Can I carbon offset my relationship?
Making long-distance love (environmentally) sustainable.
From the moment we met, my relationship with my boyfriend has been intrinsically tied to flying. It’s a story I’ve told and retold, onstage and off, much to the annoyance of literally everyone in my life. In a world of apps and DMs, we are that rare millennial couple who met in real life, sitting next to each other on a Jetstar flight from Auckland to Wellington. Two happy Jetstar customers on one flight? It was a miracle. We took the bus into town together, and when he got off before me, he intentionally/accidentally left his boarding pass on his seat so I could find him on Facebook and continue our flirtation. It is a perfect romantic origin story, as long as you leave out the bit where I was originally visiting Wellington to see another boy.
I knew immediately that this was the start of something special. But I didn’t realise it was also the start of my air miles increasing exponentially over the following four years. My work almost always requires me to be in Auckland. His university very much requires his presence in Wellington. It’s very much a Tale of Two Cities — it is the best of times (we’re both employed!) and the worst of times (in jobs that demand we are apart).
In the scheme of long-distance relationships, particularly in Covid times, I am well aware that the length between Auckland and Wellington barely even registers as a “distance” — it’s a medium-distance relationship at best — but one thing I learnt during lockdown 2.0 is that when I go more than three weeks without seeing my boyfriend, I lose complete control of all of my emotions, refuse to talk about anything else, and turn into the most annoying possible version of myself. And while as a society we have learnt to have work meetings and catch up with friends and family over Zoom, I can tell you from experience there are some things that really don’t translate as well.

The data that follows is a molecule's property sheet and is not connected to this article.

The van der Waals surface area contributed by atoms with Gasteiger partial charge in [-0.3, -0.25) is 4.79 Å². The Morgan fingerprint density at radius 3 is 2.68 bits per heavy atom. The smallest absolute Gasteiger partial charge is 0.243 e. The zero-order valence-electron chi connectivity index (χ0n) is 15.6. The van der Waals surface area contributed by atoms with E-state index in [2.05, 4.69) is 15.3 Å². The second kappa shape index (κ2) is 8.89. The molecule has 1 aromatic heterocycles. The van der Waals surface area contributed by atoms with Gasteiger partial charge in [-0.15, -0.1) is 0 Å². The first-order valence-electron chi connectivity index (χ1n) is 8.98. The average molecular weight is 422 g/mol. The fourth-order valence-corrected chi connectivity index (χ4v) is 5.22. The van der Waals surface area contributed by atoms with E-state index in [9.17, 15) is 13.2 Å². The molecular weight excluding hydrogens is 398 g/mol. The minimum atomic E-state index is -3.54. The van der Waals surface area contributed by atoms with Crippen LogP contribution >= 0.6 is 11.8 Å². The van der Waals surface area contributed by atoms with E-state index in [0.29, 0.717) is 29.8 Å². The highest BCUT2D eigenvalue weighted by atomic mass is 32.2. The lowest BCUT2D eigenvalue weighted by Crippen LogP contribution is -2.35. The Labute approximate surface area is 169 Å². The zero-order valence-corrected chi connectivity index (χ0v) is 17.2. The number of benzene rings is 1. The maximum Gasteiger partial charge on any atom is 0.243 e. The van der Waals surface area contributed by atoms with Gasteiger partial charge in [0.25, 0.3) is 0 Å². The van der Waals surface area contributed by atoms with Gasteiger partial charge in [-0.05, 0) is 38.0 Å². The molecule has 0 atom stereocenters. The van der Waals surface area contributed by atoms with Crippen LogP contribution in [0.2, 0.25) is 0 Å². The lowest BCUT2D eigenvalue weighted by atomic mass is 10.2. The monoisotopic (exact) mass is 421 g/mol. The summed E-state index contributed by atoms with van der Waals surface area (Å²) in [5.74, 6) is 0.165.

So my flying, already frequent from travelling for stand-up comedy gigs, has increased. I’ve flown Air New Zealand from Auckland to Wellington so many times I am now 30% Cookie Time Cookie. But it is hard not to think of the environment on those flights, particularly when a lot of the time I spot Green MPs making the same journey.
Whenever I book, I always tick the little carbon off-setting box, but am never quite been sure what I am doing. “Carbon off- setting” is one of those terms you read, it sounds good, you tick, you carry on your day feeling like a true hero. But does it actually mean anything?
Off-setting your carbon output is a concept built on the idea that whatever carbon your actions put into our atmosphere, you can cancel that out by planting a few trees, or contributing to giving impoverished communities more eco-friendly cooking equipment. Both of these are definitely good initiatives to contribute to, but those trees and solar stoves aren’t immediately sucking up the carbon your travel is spitting out. It is like an apologetic husband buying his wife jewellery after an a air. Yes, she’s got a shiny new ring, but he is never not going to have cheated on her.